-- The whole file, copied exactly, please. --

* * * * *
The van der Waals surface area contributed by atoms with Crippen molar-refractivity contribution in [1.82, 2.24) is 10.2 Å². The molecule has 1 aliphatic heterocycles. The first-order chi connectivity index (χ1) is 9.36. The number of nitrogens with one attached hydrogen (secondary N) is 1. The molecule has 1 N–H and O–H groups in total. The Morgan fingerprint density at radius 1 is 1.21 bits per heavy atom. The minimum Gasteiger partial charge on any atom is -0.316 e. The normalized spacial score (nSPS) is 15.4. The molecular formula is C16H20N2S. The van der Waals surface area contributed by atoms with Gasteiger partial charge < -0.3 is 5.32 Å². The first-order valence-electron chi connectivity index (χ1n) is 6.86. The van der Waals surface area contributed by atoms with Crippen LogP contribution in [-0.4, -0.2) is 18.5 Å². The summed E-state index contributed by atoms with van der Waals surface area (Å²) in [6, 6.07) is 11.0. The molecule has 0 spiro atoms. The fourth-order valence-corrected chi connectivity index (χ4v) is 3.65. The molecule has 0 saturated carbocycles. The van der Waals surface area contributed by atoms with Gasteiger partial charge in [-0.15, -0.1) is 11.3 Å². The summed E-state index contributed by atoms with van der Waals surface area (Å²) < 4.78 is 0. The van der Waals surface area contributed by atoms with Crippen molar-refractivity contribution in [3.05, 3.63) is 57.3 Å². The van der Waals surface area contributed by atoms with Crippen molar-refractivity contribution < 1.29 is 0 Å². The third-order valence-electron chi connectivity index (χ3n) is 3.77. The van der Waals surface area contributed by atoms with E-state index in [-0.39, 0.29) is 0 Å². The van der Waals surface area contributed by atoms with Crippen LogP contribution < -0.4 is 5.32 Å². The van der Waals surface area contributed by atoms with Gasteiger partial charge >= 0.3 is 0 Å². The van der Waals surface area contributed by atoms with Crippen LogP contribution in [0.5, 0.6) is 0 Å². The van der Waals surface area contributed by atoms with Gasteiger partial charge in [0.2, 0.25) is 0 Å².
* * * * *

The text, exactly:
The van der Waals surface area contributed by atoms with Crippen molar-refractivity contribution in [1.82, 2.24) is 10.2 Å². The molecule has 1 aliphatic heterocycles. The first-order chi connectivity index (χ1) is 9.36. The number of nitrogens with one attached hydrogen (secondary N) is 1. The molecule has 1 N–H and O–H groups in total. The Morgan fingerprint density at radius 1 is 1.21 bits per heavy atom. The minimum Gasteiger partial charge on any atom is -0.316 e. The normalized spacial score (nSPS) is 15.4. The molecular formula is C16H20N2S. The van der Waals surface area contributed by atoms with Gasteiger partial charge < -0.3 is 5.32 Å². The first-order valence-electron chi connectivity index (χ1n) is 6.86. The van der Waals surface area contributed by atoms with Crippen LogP contribution in [-0.4, -0.2) is 18.5 Å². The summed E-state index contributed by atoms with van der Waals surface area (Å²) in [6, 6.07) is 11.0. The molecule has 0 spiro atoms. The fourth-order valence-corrected chi connectivity index (χ4v) is 3.65. The molecule has 0 saturated carbocycles. The van der Waals surface area contributed by atoms with Gasteiger partial charge in [-0.15, -0.1) is 11.3 Å². The summed E-state index contributed by atoms with van der Waals surface area (Å²) < 4.78 is 0. The van der Waals surface area contributed by atoms with Crippen molar-refractivity contribution in [3.05, 3.63) is 57.3 Å². The van der Waals surface area contributed by atoms with Crippen molar-refractivity contribution < 1.29 is 0 Å². The third-order valence-electron chi connectivity index (χ3n) is 3.77. The van der Waals surface area contributed by atoms with E-state index in [-0.39, 0.29) is 0 Å². The van der Waals surface area contributed by atoms with Crippen LogP contribution < -0.4 is 5.32 Å². The van der Waals surface area contributed by atoms with Gasteiger partial charge >= 0.3 is 0 Å². The van der Waals surface area contributed by atoms with Crippen LogP contribution in [0.5, 0.6) is 0 Å². The van der Waals surface area contributed by atoms with Gasteiger partial charge in [0.2, 0.25) is 0 Å².